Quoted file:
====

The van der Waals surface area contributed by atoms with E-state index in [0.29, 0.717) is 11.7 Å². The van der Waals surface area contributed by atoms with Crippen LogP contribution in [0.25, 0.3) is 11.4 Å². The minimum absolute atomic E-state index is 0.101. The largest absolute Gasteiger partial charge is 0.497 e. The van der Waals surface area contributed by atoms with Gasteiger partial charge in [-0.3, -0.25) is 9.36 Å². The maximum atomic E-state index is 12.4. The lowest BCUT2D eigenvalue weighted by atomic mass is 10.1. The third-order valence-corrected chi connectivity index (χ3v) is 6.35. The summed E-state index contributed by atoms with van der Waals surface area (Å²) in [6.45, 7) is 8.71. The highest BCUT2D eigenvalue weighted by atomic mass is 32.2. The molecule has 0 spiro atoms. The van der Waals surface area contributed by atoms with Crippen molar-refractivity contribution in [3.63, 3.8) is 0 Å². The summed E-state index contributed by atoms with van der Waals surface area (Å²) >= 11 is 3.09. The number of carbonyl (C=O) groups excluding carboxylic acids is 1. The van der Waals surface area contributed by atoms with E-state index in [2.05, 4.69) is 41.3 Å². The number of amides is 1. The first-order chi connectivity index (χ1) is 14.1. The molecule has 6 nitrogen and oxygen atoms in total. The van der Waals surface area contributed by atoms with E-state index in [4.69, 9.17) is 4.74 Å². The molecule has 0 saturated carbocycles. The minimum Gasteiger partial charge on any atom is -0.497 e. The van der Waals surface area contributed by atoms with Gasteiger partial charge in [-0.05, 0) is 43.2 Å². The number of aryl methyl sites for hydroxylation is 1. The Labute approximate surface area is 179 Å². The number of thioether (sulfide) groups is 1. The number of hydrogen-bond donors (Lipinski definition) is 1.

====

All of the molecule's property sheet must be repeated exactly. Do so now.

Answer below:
The van der Waals surface area contributed by atoms with E-state index in [0.29, 0.717) is 11.7 Å². The van der Waals surface area contributed by atoms with Crippen LogP contribution in [0.25, 0.3) is 11.4 Å². The minimum absolute atomic E-state index is 0.101. The largest absolute Gasteiger partial charge is 0.497 e. The van der Waals surface area contributed by atoms with Gasteiger partial charge in [-0.3, -0.25) is 9.36 Å². The maximum atomic E-state index is 12.4. The lowest BCUT2D eigenvalue weighted by atomic mass is 10.1. The third-order valence-corrected chi connectivity index (χ3v) is 6.35. The summed E-state index contributed by atoms with van der Waals surface area (Å²) in [6.45, 7) is 8.71. The highest BCUT2D eigenvalue weighted by atomic mass is 32.2. The molecule has 0 spiro atoms. The van der Waals surface area contributed by atoms with Crippen molar-refractivity contribution in [3.63, 3.8) is 0 Å². The summed E-state index contributed by atoms with van der Waals surface area (Å²) >= 11 is 3.09. The number of carbonyl (C=O) groups excluding carboxylic acids is 1. The van der Waals surface area contributed by atoms with E-state index in [2.05, 4.69) is 41.3 Å². The number of amides is 1. The first-order chi connectivity index (χ1) is 14.1. The molecule has 6 nitrogen and oxygen atoms in total. The van der Waals surface area contributed by atoms with E-state index in [4.69, 9.17) is 4.74 Å². The molecule has 0 saturated carbocycles. The minimum Gasteiger partial charge on any atom is -0.497 e. The van der Waals surface area contributed by atoms with Gasteiger partial charge in [-0.05, 0) is 43.2 Å². The number of aryl methyl sites for hydroxylation is 1. The Labute approximate surface area is 179 Å². The number of thioether (sulfide) groups is 1. The number of hydrogen-bond donors (Lipinski definition) is 1.